Charity by Accepting Charity
Did you ever offer to help someone who firmly rejected your offer to help? If so, how did you feel? Conversely, how did you feel when you were able to be of assistance to someone? Maybe you helped a person carry a load or cook a meal or drive somewhere. No doubt this act of charity warmed your heart, made you happy, and perhaps let you feel a bit proud! When we accept someone’s offer to help us, we cause these same positive feelings in them. This is an act of charity. However, being strong, independent Americans, we tend to reject other people’s offers of help. We say, “No, thank you,” or “I can manage, thank you.” By doing this, we deprive them of their chance to do a good deed. We are like Peter who protested to Jesus at the Last Supper, “You will never wash my feet!”
Allowing someone to do something for us requires humility. It is an acknowledgement that we are in need. We are reluctant to ask for favors. The blunt truth is that, yes, we do sometimes need help, and refusing to accept it only makes our lives more difficult. Right now I’m focused on marketing my books. There are more than eighty now, mostly on spirituality and faith formation. One by one they are going out of print, which is discouraging because not everyone who might benefit from them is aware that they exist. The problem is that most marketing nowadays is via social media, and I’m still in the dinosaur age when it comes to technology. Besides, I would rather be writing than learning how to make podcasts, youTube videos, and e-newsletters! So these days I am going around asking people for help.
Jesus himself wasn’t able to carry his cross to Calvary. He needed Simon of Cyrene’s help. And Jesus was so grateful to the woman who darted from the crowd to wipe his bloody, sweaty face with her veil that, according to tradition, he left an image of his face on it. If the Son of God accepted help, shouldn’t we? When pregnant Elizabeth realized that her young relative Mary had come to help her, she didn’t say, “What are you doing here? You should be at home making sure that you and the Messiah within you are safe.” Instead Elizabeth graciously accepted Mary’s help and both women benefited. And we did too, for now we can look to Mary as our model for extraordinary acts of charity.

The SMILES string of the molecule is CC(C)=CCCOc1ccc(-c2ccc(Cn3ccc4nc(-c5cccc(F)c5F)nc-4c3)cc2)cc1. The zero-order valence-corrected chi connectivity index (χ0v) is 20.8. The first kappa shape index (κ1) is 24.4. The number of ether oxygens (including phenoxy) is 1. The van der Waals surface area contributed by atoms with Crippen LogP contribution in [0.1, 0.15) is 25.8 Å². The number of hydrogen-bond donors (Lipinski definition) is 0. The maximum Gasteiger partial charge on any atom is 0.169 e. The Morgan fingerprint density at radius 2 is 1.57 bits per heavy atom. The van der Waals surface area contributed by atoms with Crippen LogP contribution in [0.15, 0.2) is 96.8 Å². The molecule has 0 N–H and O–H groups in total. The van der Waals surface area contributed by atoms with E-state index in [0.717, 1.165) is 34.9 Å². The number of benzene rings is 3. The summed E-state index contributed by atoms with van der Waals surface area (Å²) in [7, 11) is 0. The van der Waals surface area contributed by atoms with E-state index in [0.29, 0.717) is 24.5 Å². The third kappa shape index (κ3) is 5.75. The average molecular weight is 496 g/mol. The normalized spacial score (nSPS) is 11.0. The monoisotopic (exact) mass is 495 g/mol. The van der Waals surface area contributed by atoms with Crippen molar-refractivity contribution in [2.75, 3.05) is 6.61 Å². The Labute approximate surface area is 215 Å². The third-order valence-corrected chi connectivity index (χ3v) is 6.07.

It is also an act of charity to accept gifts. So what if the last thing you need is another book, or that picture someone gives you is really ugly? No matter, smile and say, thank you. (Your mother probably taught you that.) You can always re-gift it!
When did you last experience good feelings that arose from being helped? or from helping?
This is interesting. I tend to not accept help if I don’t need it. I never thought of it this way. Perhaps I will have to reconsider, though I admit it would be hard for me to change this part of my nature.
I agree, Manny. It’s difficult to accept help . . . unless you’re desperate!
I truly pray that anyone who is reading this spreads the word. Needing help and asking for help is, in fact, a way of helping others. I knew my daughter was troubled but she consistently refused my help, would not ask and suffered much. I suffered her refusals and struggled to love and accept her rejections of me. Two weeks ago she ended her life.
My heartfelt sympathy, Jan, at the death of your daughter. Everyone makes their own life choices, sometimes bad ones, and we can’t stop them. All we can do is let them go and entrust them to the merciful God. Remember God loves your daughter more than you do.
Well, this post has stopped me in my tracks. I’ve been thinking about it for quite some time.
Since I am drawn to the Gospel of Matthew, and especially Mt 25, your viewpoint is truly enlightening. By that, I mean what if I am the way someone can gain access to “…the kingdom prepared for you from the foundation of the world…” and I deny them? Am I letting pride become a roadblock for them?
Jan, I pray for you and the soul of your departed daughter. I can not add to what Sister has already said.
What a great point, sister Kathleen, and so beautifully articulated.
Another thing that people so often refuse is a simple compliment.
I used to do that quite often, until someone pointed out that by minimizing the compliment I am depriving the well intentioned person of their charitable, generous words.
Anyway, I could really relate to this post.
Thanks, and God bless!
I’m so glad you added that idea of how accepting a compliment graciously is also an act of charity, Robert. I think many times denying it is false humility.